For thousands of years industrial hemp was a common staple. It fed us, clothed us, housed us, sailed our ships with hemp rope and sails, it was part of our livelihood.
Then, in the early 1900s, it was banned and pushed aside.
Why? Why did this wonderful, useful plant get labeled with a criminal stamp?
Around the turn of the 20th century companies like DuPont created chemicals that were used in processing of paper; DuPont also created chemicals used for pesticides, herbicides and fertilizers, which were used extensively by the cotton industry (cotton is MUCH more chemical and water intensive compared to hemp). While this was going on, William Randolph Hearst invested in timber and mills to produce the paper for his newspaper, which was the largest chain in the U.S. at the time. His investments in the timber industry were backed by Mellon Bank.
The U.S. Secretary of the Treasury at that time was Andrew Mellon, who happened to own Mellon Bank (and was one of the backers for DuPont as well). Mellon’s niece was married to Harry Anslinger who, incidentally, was connected to the alcohol prohibition campaign. He was out of a job (as were everyone else in that sector of the federal government) after the alcohol prohibition ended. To keep his family employed, Mellon created a new division of the federal government, the Bureau of Narcotics, and made Harry Anslinger the new head of that program.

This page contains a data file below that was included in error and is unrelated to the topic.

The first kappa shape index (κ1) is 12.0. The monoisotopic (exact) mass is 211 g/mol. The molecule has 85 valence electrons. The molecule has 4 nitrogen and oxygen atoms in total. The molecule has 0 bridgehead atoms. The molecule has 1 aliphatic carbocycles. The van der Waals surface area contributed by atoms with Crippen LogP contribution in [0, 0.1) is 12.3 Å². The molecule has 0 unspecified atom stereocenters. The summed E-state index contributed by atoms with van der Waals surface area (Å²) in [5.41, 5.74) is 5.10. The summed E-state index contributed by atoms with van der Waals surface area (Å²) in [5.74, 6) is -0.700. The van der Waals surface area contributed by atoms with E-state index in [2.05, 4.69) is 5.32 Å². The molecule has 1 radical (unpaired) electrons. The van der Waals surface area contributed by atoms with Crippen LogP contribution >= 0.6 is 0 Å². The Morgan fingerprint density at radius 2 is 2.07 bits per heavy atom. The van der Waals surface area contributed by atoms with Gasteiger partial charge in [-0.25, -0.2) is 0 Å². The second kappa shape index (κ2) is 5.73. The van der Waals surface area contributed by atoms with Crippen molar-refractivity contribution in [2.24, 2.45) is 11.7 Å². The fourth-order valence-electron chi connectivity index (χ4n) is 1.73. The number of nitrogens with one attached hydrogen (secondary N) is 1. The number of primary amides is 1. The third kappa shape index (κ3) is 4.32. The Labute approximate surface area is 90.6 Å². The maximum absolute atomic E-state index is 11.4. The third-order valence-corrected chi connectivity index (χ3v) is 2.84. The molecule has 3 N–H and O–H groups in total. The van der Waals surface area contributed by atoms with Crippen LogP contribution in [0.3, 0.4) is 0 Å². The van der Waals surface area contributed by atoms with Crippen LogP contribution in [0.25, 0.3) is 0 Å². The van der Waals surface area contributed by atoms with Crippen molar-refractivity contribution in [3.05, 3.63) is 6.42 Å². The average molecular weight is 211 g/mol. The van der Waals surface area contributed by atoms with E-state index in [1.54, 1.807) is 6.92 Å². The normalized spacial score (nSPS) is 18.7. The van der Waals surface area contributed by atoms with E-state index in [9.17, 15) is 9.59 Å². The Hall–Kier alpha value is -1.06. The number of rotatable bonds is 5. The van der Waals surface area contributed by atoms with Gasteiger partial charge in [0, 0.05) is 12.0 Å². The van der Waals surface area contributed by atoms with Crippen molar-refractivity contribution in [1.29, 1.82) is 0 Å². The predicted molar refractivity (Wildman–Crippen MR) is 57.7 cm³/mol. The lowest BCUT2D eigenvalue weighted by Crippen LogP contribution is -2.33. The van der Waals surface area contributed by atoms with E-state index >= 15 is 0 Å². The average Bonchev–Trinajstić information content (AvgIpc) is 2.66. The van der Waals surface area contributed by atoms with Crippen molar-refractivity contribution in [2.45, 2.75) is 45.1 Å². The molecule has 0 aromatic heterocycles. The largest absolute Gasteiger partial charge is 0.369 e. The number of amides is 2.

Also during this time machinery was being developed to make hemp processing easier and more efficient. This was a threat to the paper, chemical, timber, and petroleum industries. Pharmaceutical companies were creating new medicines and drugs and were also threatened by the natural healing properties of the plant we know as hemp.
Harry Anslinger began looking into rumors of the Mexican population smoking the flowers of the hemp plant. Because racism was quite rampant at that time, Anslinger played on that and used the Mexican slang, marijuana, in place of the word ‘hemp’. He spread lies and rumors about blacks and Mexicans becoming violent while smoking it and also labeled it as a narcotic.
Hearst’s newspapers spread the slander and propogated stories about the ‘evil marijuana’ and of people committing rapes and murder while ‘under the influence’ of marijuana. This, of course, had the papers selling like wildfire, but they failed to mention the everyday uses of the hemp (rope, fuel, textiles, food).
After the 1937 Marijuana Tax Act was passed, Harry Anslinger ordered the hemp prohibition, using the excuse that his agents wouldn’t be able to tell the difference between hemp and marijuana, and that the farming of hemp made it too difficult to enforce the marijuana prohibition.
In 1942 the hemp prohibition was put on hold to allow farmers to grow hemp to provide the needed fibers to aid in the war effort. After the war, when the hemp was no longer needed, the Air Force and Marines were ordered to destroy all remaining hemp crops.
To this day, the ‘war on hemp’ is still in full force. However, more people are learning about the vast benefits of hemp – for food, medicinal purposes, textiles, fuel, and tens of thousands of other uses.
It’s time to let nature’s perfect plant flourish again. No more dependence on foreign oil; a return to natural, plant-based remedies for illnesses and diseases; no more petroleum based plastics; less dependency on chemicals that are harming our environment and health.
NOW is the time for HEMP to return.